Robbie Dunn: an Irishman in Brisbane
|A number of years ago while I was living in Brisbane, I stumbled across a CD at my local library entitled Just Another Day, by an Irish singer/songwriter called Robbie Dunn. I had a quick peek through the track listing and discovered tunes such as There’s No Place Quite Like Brisbane, Redland Bay and Old Brisbane Town. It didn’t take long for me to realise that I was holding in my hands the holy grail of what Australia By Song is all about – an entire album dedicated to an Aussie city! I always find it inspiring whenever I hear someone reveal their love of this country through song, especially in cases where the artist is foreign to our shores.Raised in Dublin but currently living in the Queensland capital, Robbie is an old-hand at the music scene, and balances his music work along with his family life and also his career as a professional chef. I recently had a chat with Robbie about his background and his music, and it is evident that he’s equally as passionate about his Irish heritage, as he is for his current life as an adopted Aussie.|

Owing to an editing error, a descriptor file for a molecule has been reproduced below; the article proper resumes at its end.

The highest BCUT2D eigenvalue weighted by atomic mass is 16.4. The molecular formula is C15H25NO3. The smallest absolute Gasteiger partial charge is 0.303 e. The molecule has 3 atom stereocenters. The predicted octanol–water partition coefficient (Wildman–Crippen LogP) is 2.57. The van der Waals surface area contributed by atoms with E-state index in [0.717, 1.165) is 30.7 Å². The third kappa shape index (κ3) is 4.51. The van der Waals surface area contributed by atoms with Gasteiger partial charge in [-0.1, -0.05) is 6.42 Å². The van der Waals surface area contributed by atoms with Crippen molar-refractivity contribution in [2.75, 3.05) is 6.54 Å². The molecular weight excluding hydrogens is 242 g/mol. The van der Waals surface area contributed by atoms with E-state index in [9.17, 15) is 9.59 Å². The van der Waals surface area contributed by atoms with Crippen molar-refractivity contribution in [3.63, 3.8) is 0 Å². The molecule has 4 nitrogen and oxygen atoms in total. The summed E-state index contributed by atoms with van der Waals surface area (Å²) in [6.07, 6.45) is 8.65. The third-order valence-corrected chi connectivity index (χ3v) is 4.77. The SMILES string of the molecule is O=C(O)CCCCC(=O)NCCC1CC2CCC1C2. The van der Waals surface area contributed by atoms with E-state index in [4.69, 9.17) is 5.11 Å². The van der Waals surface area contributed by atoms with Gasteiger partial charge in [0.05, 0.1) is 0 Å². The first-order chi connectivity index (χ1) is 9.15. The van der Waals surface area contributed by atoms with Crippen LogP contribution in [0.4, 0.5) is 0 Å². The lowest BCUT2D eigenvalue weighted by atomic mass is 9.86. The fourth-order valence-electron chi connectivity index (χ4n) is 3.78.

Hi Robbie, and thanks for chatting to Australia By Song. Firstly, I was wondering when – and why – you make the move from your hometown of Dublin all the way to Australia?
I came to Brisbane Australia in 1985. I ran away from Dublin. We were seriously drinking and drugging ourselves to death. Our band the “Dublin Balladeers” were very popular, we played nearly 7 nights a week and maybe a couple of daytime gigs during the weekend. Throw in that funny stuff you smoke and a few tabs and you get the picture. It was a treadmill I found hard to get off. You can kill yourself having a good time in Dublin (or “party central,” as they call it). Bring a spare liver if you are going there. It’s the biggest open air asylum in the world where the inmates run the show.